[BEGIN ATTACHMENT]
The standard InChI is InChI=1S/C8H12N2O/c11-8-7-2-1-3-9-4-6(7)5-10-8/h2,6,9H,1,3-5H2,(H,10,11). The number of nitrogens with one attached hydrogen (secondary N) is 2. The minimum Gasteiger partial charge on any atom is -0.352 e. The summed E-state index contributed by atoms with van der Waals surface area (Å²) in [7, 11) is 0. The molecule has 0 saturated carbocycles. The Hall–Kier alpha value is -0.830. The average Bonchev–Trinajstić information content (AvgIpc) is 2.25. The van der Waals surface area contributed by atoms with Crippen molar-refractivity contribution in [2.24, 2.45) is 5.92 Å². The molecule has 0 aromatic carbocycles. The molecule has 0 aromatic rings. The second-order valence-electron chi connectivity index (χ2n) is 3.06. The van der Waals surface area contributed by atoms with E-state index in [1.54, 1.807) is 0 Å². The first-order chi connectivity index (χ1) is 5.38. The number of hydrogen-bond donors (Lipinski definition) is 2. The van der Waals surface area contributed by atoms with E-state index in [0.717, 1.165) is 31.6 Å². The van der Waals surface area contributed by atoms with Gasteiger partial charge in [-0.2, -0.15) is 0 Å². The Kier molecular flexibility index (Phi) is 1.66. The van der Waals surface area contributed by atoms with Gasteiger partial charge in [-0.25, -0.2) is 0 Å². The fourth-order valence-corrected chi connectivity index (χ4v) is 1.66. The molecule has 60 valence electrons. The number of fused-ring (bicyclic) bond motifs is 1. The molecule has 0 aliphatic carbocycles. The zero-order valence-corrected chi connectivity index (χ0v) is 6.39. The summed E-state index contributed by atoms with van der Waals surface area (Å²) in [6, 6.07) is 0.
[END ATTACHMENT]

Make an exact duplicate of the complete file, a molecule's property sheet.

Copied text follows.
The standard InChI is InChI=1S/C8H12N2O/c11-8-7-2-1-3-9-4-6(7)5-10-8/h2,6,9H,1,3-5H2,(H,10,11). The number of nitrogens with one attached hydrogen (secondary N) is 2. The minimum Gasteiger partial charge on any atom is -0.352 e. The summed E-state index contributed by atoms with van der Waals surface area (Å²) in [7, 11) is 0. The molecule has 0 saturated carbocycles. The Hall–Kier alpha value is -0.830. The average Bonchev–Trinajstić information content (AvgIpc) is 2.25. The van der Waals surface area contributed by atoms with Crippen molar-refractivity contribution in [2.24, 2.45) is 5.92 Å². The molecule has 0 aromatic carbocycles. The molecule has 0 aromatic rings. The second-order valence-electron chi connectivity index (χ2n) is 3.06. The van der Waals surface area contributed by atoms with E-state index in [1.54, 1.807) is 0 Å². The first-order chi connectivity index (χ1) is 5.38. The number of hydrogen-bond donors (Lipinski definition) is 2. The van der Waals surface area contributed by atoms with E-state index in [0.717, 1.165) is 31.6 Å². The van der Waals surface area contributed by atoms with Gasteiger partial charge in [-0.2, -0.15) is 0 Å². The Kier molecular flexibility index (Phi) is 1.66. The van der Waals surface area contributed by atoms with Gasteiger partial charge in [-0.25, -0.2) is 0 Å². The fourth-order valence-corrected chi connectivity index (χ4v) is 1.66. The molecule has 60 valence electrons. The number of fused-ring (bicyclic) bond motifs is 1. The molecule has 0 aliphatic carbocycles. The zero-order valence-corrected chi connectivity index (χ0v) is 6.39. The summed E-state index contributed by atoms with van der Waals surface area (Å²) in [6, 6.07) is 0.